Because nothing good can last and all my joys must be squashed forever, I read this article from The Washing Times, Oyster-related infections on rise. And just as I've been sharpening my oyster knife and readying myself to begin a little experiment to find the best oysters (not in a restaurant) in New York City! According to the article:
Oysters on the half-shell, long a treat for seafood lovers, have become an enemy of public health officials, who point to a continuing rise in human infections traced to the mollusks.
There has been a "sustained increase in incidence of [vibrio]," a bacteria primarily transmitted to humans who consume oysters that have not been thoroughly cooked, according to a report published in the current issue of the federal Centers for Disease Control and Prevention's Morbidity & Mortality Weekly Report (MMWR).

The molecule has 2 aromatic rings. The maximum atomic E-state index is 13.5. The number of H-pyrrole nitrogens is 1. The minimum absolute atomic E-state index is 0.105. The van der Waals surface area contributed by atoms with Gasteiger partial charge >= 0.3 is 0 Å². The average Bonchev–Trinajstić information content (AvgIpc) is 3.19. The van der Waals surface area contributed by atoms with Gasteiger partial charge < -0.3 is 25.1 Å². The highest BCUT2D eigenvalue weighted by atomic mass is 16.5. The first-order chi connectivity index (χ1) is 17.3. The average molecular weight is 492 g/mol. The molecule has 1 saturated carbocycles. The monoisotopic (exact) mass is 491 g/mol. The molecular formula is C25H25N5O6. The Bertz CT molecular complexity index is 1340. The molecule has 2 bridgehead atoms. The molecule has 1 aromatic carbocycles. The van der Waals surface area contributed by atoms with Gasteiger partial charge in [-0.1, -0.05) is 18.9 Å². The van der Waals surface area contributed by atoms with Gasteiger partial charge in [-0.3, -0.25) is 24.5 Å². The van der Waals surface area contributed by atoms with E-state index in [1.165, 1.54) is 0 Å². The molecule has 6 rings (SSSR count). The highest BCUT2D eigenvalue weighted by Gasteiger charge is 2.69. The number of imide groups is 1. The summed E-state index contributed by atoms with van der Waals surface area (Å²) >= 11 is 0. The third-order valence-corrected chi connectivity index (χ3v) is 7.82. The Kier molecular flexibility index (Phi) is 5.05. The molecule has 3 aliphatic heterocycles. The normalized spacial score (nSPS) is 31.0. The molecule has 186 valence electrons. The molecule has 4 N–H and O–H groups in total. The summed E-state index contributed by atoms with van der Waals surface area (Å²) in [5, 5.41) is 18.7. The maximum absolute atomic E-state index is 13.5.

The culprit? A sneaky bacterium by the name of Vibrio vulnificus. From the CDC's Division of Bacterial and Mycotic Diseases listing on Vibrio vulnificus, "Although oysters can be harvested legally only from waters free from fecal contamination, even legally harvested oysters can be contaminated with V. vulnificus because the bacterium is naturally present in marine environments. V. vulnificus does not alter the appearance, taste, or odor of oysters."
Yikes! One hope, at least for those of us up north: it likes warm seawater, so until it gets warm up here (and I don't know how warm is "warm" for V. vulnificus) we should be safe. I mean, as safe as one ever is eating raw seafood. [via del.icio.us/sautewednesday]